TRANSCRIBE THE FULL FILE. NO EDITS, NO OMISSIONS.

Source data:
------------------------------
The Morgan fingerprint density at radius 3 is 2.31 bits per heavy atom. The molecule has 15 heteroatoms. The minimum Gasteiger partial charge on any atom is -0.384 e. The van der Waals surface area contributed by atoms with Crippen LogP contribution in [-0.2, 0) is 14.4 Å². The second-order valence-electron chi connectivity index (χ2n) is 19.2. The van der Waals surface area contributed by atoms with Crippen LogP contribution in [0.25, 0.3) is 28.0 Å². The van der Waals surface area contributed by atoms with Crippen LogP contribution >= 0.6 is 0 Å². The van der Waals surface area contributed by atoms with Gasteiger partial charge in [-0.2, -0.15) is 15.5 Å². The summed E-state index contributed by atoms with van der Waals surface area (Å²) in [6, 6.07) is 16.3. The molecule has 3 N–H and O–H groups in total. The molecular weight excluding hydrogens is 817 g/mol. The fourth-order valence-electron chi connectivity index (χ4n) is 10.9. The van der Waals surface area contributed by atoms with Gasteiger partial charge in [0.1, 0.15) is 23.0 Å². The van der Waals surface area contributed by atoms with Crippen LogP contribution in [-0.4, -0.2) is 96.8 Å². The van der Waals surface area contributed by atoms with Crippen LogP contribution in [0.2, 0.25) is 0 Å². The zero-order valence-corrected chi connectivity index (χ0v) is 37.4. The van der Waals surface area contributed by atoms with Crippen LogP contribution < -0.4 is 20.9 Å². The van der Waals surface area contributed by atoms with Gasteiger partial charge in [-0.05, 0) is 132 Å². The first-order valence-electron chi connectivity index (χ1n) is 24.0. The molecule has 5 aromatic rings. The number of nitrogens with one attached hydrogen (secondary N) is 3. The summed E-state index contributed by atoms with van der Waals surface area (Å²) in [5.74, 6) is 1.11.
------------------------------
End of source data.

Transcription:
The Morgan fingerprint density at radius 3 is 2.31 bits per heavy atom. The molecule has 15 heteroatoms. The minimum Gasteiger partial charge on any atom is -0.384 e. The van der Waals surface area contributed by atoms with Crippen LogP contribution in [-0.2, 0) is 14.4 Å². The second-order valence-electron chi connectivity index (χ2n) is 19.2. The van der Waals surface area contributed by atoms with Crippen LogP contribution in [0.25, 0.3) is 28.0 Å². The van der Waals surface area contributed by atoms with Crippen LogP contribution >= 0.6 is 0 Å². The van der Waals surface area contributed by atoms with Gasteiger partial charge in [-0.2, -0.15) is 15.5 Å². The summed E-state index contributed by atoms with van der Waals surface area (Å²) in [6, 6.07) is 16.3. The molecule has 3 N–H and O–H groups in total. The molecular weight excluding hydrogens is 817 g/mol. The fourth-order valence-electron chi connectivity index (χ4n) is 10.9. The van der Waals surface area contributed by atoms with Gasteiger partial charge in [0.1, 0.15) is 23.0 Å². The van der Waals surface area contributed by atoms with Crippen LogP contribution in [-0.4, -0.2) is 96.8 Å². The van der Waals surface area contributed by atoms with Crippen LogP contribution in [0.2, 0.25) is 0 Å². The zero-order valence-corrected chi connectivity index (χ0v) is 37.4. The van der Waals surface area contributed by atoms with Crippen LogP contribution < -0.4 is 20.9 Å². The van der Waals surface area contributed by atoms with Gasteiger partial charge in [-0.05, 0) is 132 Å². The first-order valence-electron chi connectivity index (χ1n) is 24.0. The molecule has 5 aromatic rings. The number of nitrogens with one attached hydrogen (secondary N) is 3. The summed E-state index contributed by atoms with van der Waals surface area (Å²) in [5.74, 6) is 1.11.